Although you’ll be familiar with the joke “No man ever said on his deathbed, I wish I had spent more time at the office”, the truth is the majority of your life will be spent at work. An interesting piece in the Guardian (The Secret to long-term career planning) quoted Tom Butler-Bowdon, author of Never Too Late to be Great. “With life expectancy continually on the rise, you may well enjoy a productive life span of 60 years, say from age 20 to 80,” he says. “At 30 you still have 83% of your productive life ahead of you. At 40 you have 67%, and at 50, you still have 50% left to achieve your goals”.
So if it’s an inevitable truth that we are going to live and work longer then it stands to reason that we need an action plan, not just to see us through in the immediate term but for our future self. This may mean getting a job for now in order to have that career tomorrow, a step back to take a step forward? This may mean that you focus on as the Guardian article states, your ‘Career Capital’, to adapt to the changing needs of the economy and the employer.
John Lees in his post ‘To get the Job of your Dreams, Stop Dreaming’ in the Harvard Business Review points out that making the first step is the toughest part of career planning. John advocates two strategies, the first; think long and hard about opportunities, don’t “snatch at early opportunities to dismiss new ideas and opportunities before any proper investigation”.
His second suggestion is to try to reframe your mindset, look at career planning and exploration as if you were doing this on behalf of someone else.
Sometimes it is easier to advise others than to take one’s own advice! If you were to consider your individual circumstances as a case study in front of you, wouldn’t you start by thinking about what you have to offer in terms of your accumulated “skills, knowledge and experience” but also invest time in your network and outside(of work) interests. Once you have considered what you have to offer, you move onto considering where the opportunities lie. Now whilst traditional recruitment methods still exist, in this busy market think about where opportunities will tend to exist in the future or outside of the usual channels. It seems likely that you will secure a job or career, by way of your networks i.e. the ‘hidden’ jobs market or indeed portfolio working.
In pursuit of happiness
Leonard A. Schlesinger, Charles F. Kiefer, and Paul B. Brown, also wrote an interesting post in the Harvard Business Review, Choosing Between Making Money and Doing What You Love they argued that for anyone thinking of making a change or facing the ‘unknown’, desire is all important. Desire will “make you more creative and more resourceful, and will help you get further faster”. The article acknowledges that you should attend to your basic ‘Maslow’ needs but the key thing is to make time for things you are passionate about, even if that’s only 15 minutes a day! The key point being that of course the future is unknown, rather than thinking about every eventuality, act, and do so by taking small steps. Who knows this may not only bring you future happiness but also aid your career?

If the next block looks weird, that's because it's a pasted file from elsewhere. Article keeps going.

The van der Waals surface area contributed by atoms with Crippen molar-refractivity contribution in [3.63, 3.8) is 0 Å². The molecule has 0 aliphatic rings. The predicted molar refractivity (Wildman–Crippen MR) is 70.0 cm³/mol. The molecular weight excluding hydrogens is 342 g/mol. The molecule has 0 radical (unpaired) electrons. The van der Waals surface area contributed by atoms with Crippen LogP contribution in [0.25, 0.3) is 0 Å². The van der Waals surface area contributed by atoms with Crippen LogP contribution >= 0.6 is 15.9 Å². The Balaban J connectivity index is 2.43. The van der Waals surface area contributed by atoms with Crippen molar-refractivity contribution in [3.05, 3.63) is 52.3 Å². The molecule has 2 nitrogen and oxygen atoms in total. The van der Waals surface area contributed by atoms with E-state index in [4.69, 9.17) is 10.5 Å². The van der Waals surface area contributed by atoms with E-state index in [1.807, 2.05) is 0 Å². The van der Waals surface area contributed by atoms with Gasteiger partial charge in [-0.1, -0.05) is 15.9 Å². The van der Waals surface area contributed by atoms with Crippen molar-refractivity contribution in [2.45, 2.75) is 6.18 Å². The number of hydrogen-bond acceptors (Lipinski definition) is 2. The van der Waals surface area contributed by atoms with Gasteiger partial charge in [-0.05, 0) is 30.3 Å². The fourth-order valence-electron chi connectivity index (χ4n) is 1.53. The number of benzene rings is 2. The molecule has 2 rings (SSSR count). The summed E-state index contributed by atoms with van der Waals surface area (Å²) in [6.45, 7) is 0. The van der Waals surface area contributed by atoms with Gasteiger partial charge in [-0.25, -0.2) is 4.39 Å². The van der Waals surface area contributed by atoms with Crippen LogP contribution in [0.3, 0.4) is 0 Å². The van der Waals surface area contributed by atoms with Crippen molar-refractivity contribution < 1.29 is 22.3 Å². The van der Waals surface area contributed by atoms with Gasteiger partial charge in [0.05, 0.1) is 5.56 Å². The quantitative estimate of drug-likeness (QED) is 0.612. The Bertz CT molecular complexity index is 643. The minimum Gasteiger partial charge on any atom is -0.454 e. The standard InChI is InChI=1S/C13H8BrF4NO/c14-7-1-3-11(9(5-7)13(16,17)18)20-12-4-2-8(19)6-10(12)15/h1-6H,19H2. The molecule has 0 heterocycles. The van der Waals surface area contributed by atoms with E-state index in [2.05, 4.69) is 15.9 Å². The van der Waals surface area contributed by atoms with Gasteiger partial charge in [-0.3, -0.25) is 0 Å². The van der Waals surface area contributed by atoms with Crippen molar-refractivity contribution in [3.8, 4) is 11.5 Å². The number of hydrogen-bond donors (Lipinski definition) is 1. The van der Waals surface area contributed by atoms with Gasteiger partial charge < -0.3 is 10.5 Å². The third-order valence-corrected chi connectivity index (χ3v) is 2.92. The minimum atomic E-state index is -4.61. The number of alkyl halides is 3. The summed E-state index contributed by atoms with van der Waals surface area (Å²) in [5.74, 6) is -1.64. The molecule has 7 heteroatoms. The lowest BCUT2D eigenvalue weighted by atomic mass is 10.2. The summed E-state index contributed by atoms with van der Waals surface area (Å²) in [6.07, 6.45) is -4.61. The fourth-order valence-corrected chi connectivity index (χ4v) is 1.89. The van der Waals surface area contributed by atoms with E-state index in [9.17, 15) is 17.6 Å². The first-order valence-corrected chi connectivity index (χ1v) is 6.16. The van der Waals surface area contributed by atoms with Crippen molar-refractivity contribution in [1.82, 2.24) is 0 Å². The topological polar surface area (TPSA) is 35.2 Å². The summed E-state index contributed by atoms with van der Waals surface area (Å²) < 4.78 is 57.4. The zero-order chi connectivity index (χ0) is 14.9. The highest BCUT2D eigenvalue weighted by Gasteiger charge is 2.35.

Career planning is a marathon, not a sprint, take it step-by-step
So whether you are in need of a job for now, or actively pursuing your career, the key points are to consider your immediate needs, what will make you happy and what next steps do you need to take to achieve this? Having short and longer term action plans in place can really help you navigate the uncertain road ahead. So if you are mulling over making a change, be it a job or taking your first steps on the yellow brick road towards your career, remember these wise words from Comedian Chris Rock “…There ain’t enough time when you have a career, when you got a job, there’s too much time!”
Here are some suggestions to get the ball rolling:
Personality Questionnaires – help to clarify your ideas
Research career options open to you.
Download our guides on Job Seeking whether for part-time work, graduate level opportunities, International students or Postgraduates
Register on our jobs pages, we have part-time, placements and graduate work opportunities
Update your CV and remember to tailor it to the opportunity and employer!
Attend the Graduate Summer Careers Fairs taking place in Manchester and for our Postgraduates we have PG Futures 2012. This will take place on Tuesday 26th June and will focus on postgraduates and employability. For more details, see our events pages
Looking to stand out from the crowd? Come along to one of our Enterprise and Skills Enrichment workshops
Work on your network! Take a look at the Vitae website on networking for tips.